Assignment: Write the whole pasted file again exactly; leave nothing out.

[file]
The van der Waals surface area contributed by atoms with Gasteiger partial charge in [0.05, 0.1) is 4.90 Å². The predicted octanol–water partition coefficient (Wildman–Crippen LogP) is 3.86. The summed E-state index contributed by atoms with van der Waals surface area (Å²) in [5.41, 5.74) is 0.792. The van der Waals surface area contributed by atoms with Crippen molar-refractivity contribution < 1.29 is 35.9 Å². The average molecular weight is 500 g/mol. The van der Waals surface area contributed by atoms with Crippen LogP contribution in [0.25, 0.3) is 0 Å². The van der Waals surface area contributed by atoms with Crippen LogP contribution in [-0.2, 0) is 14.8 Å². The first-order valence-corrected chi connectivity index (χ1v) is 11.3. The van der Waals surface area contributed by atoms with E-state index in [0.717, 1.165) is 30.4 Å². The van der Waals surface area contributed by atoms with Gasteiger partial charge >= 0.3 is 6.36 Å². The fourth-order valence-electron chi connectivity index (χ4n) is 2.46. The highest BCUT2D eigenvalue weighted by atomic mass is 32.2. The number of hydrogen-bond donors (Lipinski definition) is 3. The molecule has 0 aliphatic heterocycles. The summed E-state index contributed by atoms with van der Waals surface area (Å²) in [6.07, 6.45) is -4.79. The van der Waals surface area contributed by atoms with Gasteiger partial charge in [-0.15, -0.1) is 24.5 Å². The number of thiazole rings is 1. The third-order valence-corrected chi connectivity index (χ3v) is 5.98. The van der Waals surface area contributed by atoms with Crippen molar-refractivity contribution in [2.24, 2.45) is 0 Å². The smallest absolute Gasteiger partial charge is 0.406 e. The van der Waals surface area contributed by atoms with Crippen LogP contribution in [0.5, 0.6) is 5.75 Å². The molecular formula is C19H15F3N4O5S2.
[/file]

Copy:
The van der Waals surface area contributed by atoms with Gasteiger partial charge in [0.05, 0.1) is 4.90 Å². The predicted octanol–water partition coefficient (Wildman–Crippen LogP) is 3.86. The summed E-state index contributed by atoms with van der Waals surface area (Å²) in [5.41, 5.74) is 0.792. The van der Waals surface area contributed by atoms with Crippen molar-refractivity contribution < 1.29 is 35.9 Å². The average molecular weight is 500 g/mol. The van der Waals surface area contributed by atoms with Crippen LogP contribution in [0.25, 0.3) is 0 Å². The van der Waals surface area contributed by atoms with Crippen LogP contribution in [-0.2, 0) is 14.8 Å². The first-order valence-corrected chi connectivity index (χ1v) is 11.3. The van der Waals surface area contributed by atoms with E-state index in [0.717, 1.165) is 30.4 Å². The van der Waals surface area contributed by atoms with Gasteiger partial charge >= 0.3 is 6.36 Å². The fourth-order valence-electron chi connectivity index (χ4n) is 2.46. The highest BCUT2D eigenvalue weighted by atomic mass is 32.2. The number of hydrogen-bond donors (Lipinski definition) is 3. The molecule has 0 aliphatic heterocycles. The summed E-state index contributed by atoms with van der Waals surface area (Å²) in [6.07, 6.45) is -4.79. The van der Waals surface area contributed by atoms with Gasteiger partial charge in [-0.15, -0.1) is 24.5 Å². The number of thiazole rings is 1. The third-order valence-corrected chi connectivity index (χ3v) is 5.98. The van der Waals surface area contributed by atoms with Crippen molar-refractivity contribution in [2.24, 2.45) is 0 Å². The smallest absolute Gasteiger partial charge is 0.406 e. The van der Waals surface area contributed by atoms with Crippen LogP contribution in [0.5, 0.6) is 5.75 Å². The molecular formula is C19H15F3N4O5S2.